With the decrease in mortality due to cardiovascular disease, a corresponding increase in disability has occurred.  Dentists are as prone to adverse cardiac events as the general public. Cardiovascular disease is a leading cause of mortality and morbidity. With the advance of numerous new lifesaving procedures and quick response times now available to treat cardiac events, the survival rate has rapidly increased.  Just because a dentist survives a heart attack doesn’t mean their problems are over.  Disability awaits an ever-increasing number of dentists.

Many dentists are able to resume practice after bypass surgery or pacemaker placement, but not all. One of the biggest reasons for disability after cardiac events is lack of stamina and strength. Dentistry is very demanding and the fatigue that accompanies a cardiac event often leads to the inability to function at an acceptable level. The constant exhaustion that occurs will frequently interfere with practicing dentistry.  This fatigue may be something that is permanent and irreversible.

Along with extreme fatigue, the lingering physical effects of having cardiac surgery is often a significant problem. Treatment may involve harvesting grafts from your legs, placement of pacemakers/AICD’s in your chest, and large thoracic incisions in your sternum.  Muscle weakness and stiffness that follows, can easily prevent routine dental procedures from being completed successfully.  Rehabilitation and recovery treatments can help, but they are not always fully effective. The stress alone that accompanies a heart attack is enough to cause disability on a short or long-term basis.

If you are one of the lucky ones who survives a heart attack and is able to promptly able to resume dental practice, we congratulate  you on your survival and perseverance. Remember that you are at risk for future cardiac events, so take good care of yourself and live a healthy lifestyle. Try and help other dentists in the same situation if possible.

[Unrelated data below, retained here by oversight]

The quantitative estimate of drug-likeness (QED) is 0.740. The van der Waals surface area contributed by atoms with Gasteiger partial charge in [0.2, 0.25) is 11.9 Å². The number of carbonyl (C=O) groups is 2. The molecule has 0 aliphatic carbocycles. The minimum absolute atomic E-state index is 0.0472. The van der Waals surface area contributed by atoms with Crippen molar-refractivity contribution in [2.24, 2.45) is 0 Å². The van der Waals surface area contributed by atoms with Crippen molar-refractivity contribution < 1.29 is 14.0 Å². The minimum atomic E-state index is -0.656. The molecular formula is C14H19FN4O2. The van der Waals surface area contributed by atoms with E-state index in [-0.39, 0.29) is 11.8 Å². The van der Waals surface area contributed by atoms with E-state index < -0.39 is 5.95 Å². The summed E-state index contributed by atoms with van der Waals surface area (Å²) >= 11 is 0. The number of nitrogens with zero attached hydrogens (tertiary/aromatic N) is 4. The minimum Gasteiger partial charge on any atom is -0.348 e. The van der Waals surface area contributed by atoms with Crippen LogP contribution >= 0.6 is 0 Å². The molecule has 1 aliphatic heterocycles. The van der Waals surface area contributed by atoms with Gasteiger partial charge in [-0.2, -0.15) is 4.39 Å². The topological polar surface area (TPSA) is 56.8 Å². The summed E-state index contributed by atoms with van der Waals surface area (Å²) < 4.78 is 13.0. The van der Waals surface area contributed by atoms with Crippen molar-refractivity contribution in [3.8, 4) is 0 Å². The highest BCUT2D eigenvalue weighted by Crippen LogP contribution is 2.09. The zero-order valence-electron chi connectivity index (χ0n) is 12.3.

Take a few minutes and review the attached video on the challenges of cardiac disease and disability claims. Remember that the attorneys involved have their own agenda, but they do have some very valid points to make. Use the information they provide to expand your knowledge base on cardiovascular disease and the disability status that may be associated with it.

If you are at risk for having a cardiac event or are recovering from a recent heart attack, be sure to protect yourself and family by making good decisions regarding your dental practice. Consider the tens steps to take following disability on our posting.STEPS TO TAKE ONCE DISABILITY STRIKES

Cardiovascular disease is going to be with us for a long time.  Live a healthy lifestyle and decrease your risk. We encourage you to have a detailed practice continuity plan in the event you are disabled. Mutual aid agreements are also very important and you can refer to the ADA website or this website for ideas.  Involvement of legal assistance is advisable and don’t hesitate to ask questions.  Remember that any problem related to your heart is very serious, so treat it as such. Avoid the temptation to return to work too soon. Follow your recovery plan and return to work if you can in stages. Consider reducing your work load and modifying the range of procedures you complete. By being flexible, you may extend your career’s life significantly . Where you go from there is entirely up to you, and remember to thank your cardiac care team at the hospital for helping you survive.

Share your survival story with other dentists. Your perseverance and success may be the inspiration that another dentists really needs. We look forward to hearing from you and wish you a speedy recovery and success in your transition.

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